Thursday August 04 2022
By The Citizen Reporter

Awareness on the benefits of using compressed natural gas (CNG) to power vehicles is gaining momentum in Tanzania. As a result, service providers now find it hard to keep pace with growing demand.

There are currently only three points in the whole of Tanzania where customers can have their vehicles converted to using CNG. These are the Dar es Salaam Institute of Technology (DIT), BQ Company and Anric Gas Technologies.

Available numbers show that over 1,000 vehicles have already been converted to using CNG.

Now, for a country committed to protecting the environment through the use of alternative friendly fuels, this number is far from being impressive.

It means that more needs to be done to educate motorists on the need to convert their vehicles so that they use CNG instead of petrol or diesel.

This should go hand in hand with reviewing the country’s policies to facilitate the setting up of CNG filling stations. Currently, there are only two such facilities, both of which are located in Dar es Salaam.


The private sector needs to wake up and invest adequately in the technology of converting vehicles as well as building CNG filling stations.

This is a truly lucrative opportunity and its future prospects are bright.

It is crucial that key players act speedily if Tanzania is to realise the immense benefits that come with the use of CNG.

Experts highlight the benefits as including the fact that CNG is referred to as a “green fuel” because it does not contain lead or sulphur.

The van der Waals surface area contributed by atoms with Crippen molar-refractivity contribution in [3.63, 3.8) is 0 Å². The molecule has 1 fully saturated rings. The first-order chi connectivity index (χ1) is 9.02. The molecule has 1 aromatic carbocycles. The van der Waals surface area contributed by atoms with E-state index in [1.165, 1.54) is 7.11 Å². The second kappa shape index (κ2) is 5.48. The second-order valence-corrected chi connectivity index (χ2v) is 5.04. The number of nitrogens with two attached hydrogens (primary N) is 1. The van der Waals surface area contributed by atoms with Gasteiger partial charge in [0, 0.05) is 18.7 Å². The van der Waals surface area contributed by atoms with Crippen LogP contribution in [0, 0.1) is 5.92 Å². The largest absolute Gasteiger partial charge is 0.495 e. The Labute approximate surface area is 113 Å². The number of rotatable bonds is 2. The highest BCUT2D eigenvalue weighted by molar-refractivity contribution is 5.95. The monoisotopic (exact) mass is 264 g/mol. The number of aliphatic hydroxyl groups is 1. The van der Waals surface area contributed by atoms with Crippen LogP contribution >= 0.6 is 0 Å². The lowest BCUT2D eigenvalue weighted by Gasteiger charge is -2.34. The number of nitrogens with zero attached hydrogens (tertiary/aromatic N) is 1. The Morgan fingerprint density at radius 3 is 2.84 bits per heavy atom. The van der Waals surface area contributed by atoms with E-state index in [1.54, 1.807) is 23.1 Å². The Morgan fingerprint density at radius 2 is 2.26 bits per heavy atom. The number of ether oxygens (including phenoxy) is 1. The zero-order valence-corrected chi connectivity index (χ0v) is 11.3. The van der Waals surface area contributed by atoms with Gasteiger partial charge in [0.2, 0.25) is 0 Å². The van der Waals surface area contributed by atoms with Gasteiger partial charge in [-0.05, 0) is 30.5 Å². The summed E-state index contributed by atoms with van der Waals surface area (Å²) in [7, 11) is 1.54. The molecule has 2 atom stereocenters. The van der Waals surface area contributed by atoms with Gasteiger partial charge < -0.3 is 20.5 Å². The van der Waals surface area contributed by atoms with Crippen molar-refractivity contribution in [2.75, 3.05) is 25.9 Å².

It properties also make it a safer fuel. It has a high auto ignition temperature; operational costs are low compared to other fuels; it allows dual facility, and it helps in increasing the life of oils.

The above are good enough reasons for investors and motorists to invest in the technology and the needed facilities to allow more, if not all, vehicles to be converted to using CNG.

By investing in CNG, Tanzania has much more to gain economically, socially and environmentally.


The government has warned for the umpteenth time that the driver of any of its vehicles found roaming in the streets after working hours would be dealt with according to the law.

We doubt if anything will change because numerous such warnings have been issued in the past, but it has been business as usual. Frequent warnings against the misuse of government vehicles are intended to create the impression that something is being done.

It is little wonder then than this is a problem that refuses to go away.

Misuse of government vehicles, which, by extension, is misuse of taxpayers’ money, is bound to continue as long as the government continues to issue mere threats without taking action against the culprits. Talk about the one’s bark being worse than their bite.

The time for empty threats is over, and what is needed is action to end the misuse of government vehicles once and for all.